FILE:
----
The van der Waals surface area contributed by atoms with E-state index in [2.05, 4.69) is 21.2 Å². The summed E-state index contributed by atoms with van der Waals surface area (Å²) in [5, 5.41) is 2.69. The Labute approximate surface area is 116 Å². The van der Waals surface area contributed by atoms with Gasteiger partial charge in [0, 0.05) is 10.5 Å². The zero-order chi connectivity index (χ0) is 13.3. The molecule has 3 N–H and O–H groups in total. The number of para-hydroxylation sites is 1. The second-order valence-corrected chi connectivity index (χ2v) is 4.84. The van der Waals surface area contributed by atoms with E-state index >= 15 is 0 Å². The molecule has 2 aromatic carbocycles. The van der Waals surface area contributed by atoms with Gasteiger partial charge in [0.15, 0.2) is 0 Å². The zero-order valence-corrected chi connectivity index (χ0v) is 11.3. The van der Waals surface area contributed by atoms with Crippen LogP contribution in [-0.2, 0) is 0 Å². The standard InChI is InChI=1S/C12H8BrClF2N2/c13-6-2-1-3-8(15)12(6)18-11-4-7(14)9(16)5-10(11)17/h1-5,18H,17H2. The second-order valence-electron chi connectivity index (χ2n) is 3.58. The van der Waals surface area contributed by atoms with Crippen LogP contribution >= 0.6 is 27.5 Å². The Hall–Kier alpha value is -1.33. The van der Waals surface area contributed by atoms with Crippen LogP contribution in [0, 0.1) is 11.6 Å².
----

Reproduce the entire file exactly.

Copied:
The van der Waals surface area contributed by atoms with E-state index in [2.05, 4.69) is 21.2 Å². The summed E-state index contributed by atoms with van der Waals surface area (Å²) in [5, 5.41) is 2.69. The Labute approximate surface area is 116 Å². The van der Waals surface area contributed by atoms with Gasteiger partial charge in [0, 0.05) is 10.5 Å². The zero-order chi connectivity index (χ0) is 13.3. The molecule has 3 N–H and O–H groups in total. The number of para-hydroxylation sites is 1. The second-order valence-corrected chi connectivity index (χ2v) is 4.84. The van der Waals surface area contributed by atoms with E-state index >= 15 is 0 Å². The molecule has 2 aromatic carbocycles. The van der Waals surface area contributed by atoms with Gasteiger partial charge in [0.15, 0.2) is 0 Å². The zero-order valence-corrected chi connectivity index (χ0v) is 11.3. The van der Waals surface area contributed by atoms with Crippen LogP contribution in [-0.2, 0) is 0 Å². The standard InChI is InChI=1S/C12H8BrClF2N2/c13-6-2-1-3-8(15)12(6)18-11-4-7(14)9(16)5-10(11)17/h1-5,18H,17H2. The second-order valence-electron chi connectivity index (χ2n) is 3.58. The van der Waals surface area contributed by atoms with Crippen LogP contribution >= 0.6 is 27.5 Å². The Hall–Kier alpha value is -1.33. The van der Waals surface area contributed by atoms with Crippen LogP contribution in [0, 0.1) is 11.6 Å².